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China: Tibet

In 1950 China invaded Tibet and by 1951 China imposed a Seventeen Point Agreement on Tibet. It guaranteed Tibetans political, religious, and educational rights but Chinese control over foreign affairs and allowed the People's Liberation Army (PLA) in the territory. The Chinese imposed collectivization of agriculture and other communist measures, which resulted in gradual rebellion amongst the Tibetans. The Chinese then responded with violence and thousands of Tibetans were killed as well incarcerated. By 1959 the rebellion reached an uprising that caused the Dalai Lama to flee to India. Thousands of Tibetans were killed and many were sent to forced-labor camps with minimal food rations. An estimated 90,000 of Tibetans had died either by murder or from the harsh living conditions.

History Channel

In 1966 the Chinese campaigned to destroy Tibet again in the Cultural Revolution. Tibetans were under extreme persecution and cultural destruction. People were tortured and killed, arrested and sent to prison, went to forced labor camps, and even religious and sites were ruined. After Mao Zedong died in 1976, the revolution passed. China's economy and society began to transform which made an impact on the Chinese policies towards Tibet. The Chinese and Tibetan leaders made efforts for advancement in Tibetan national and cultural rights.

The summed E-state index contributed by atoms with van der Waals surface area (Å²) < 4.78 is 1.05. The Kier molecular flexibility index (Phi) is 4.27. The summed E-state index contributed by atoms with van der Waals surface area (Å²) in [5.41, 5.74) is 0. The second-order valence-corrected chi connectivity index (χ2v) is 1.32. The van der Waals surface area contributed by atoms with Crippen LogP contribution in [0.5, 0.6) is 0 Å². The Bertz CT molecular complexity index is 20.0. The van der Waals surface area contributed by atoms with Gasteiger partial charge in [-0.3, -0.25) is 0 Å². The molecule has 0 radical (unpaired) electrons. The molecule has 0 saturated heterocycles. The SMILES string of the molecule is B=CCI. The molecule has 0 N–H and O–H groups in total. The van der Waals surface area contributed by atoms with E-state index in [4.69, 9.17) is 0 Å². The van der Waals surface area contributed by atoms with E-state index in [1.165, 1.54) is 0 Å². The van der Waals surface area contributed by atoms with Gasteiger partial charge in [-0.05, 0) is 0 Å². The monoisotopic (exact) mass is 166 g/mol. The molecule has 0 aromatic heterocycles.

Rutgers

Although China's policies were softening in the 1980s, there was still tension between China and Tibet. Tibetans continued to resist and in March of 1989 there was a massive anti-Chinese demonstration. The Chinese responded with roundups and torture. In 1994 China banned worship of the Dalai Lama, which led to even more frustration for Tibetans. In 2008 protests erupted once again; dozens of demonstrators died and Tibetans attacked the Chinese as well. The Dalai Lama's response to this was that whether it was intentional or not, China was imposing cultural genocide. Since the 1950's an estimated 1.2 million Tibetans have died at the hands of the Chinese.

PBS

Unfortunately in Tibet torture is still a common practice among political prisoners and other Tibetans. They are severely beaten to the point of broken bones and sometimes unconsciousness, stabbed, left without water or little food, etc. Prisoners are also left to sleep in hash living conditions in the freezing cold, without medical treatment, and even without access to toilets. As one of the released prisoners Golog Jigme states, the treatment is inhumane.

Free Tibet

Tsering is a Tibetan torture survivor who was detained for trying to leave Tibet after visiting her sick father. Tsering's testimony is read by Juliet Stevenson to protect her identity. Upon being detained Tsering, a nun, was questioned and then beaten which caused her to lose normal hearing in one ear and now all she hears is a ringing sound. Any time of the day she was interrogated or tortured; they shocked her with electric batons and put her in solitary confinement for twenty-five days. Some days she was left without food or water. Unfortunately Tsering's testimony is just one of many; nuns, monks, and other religious figures in Tibet are targets for violence and persecution.

YouTube - Free Tibet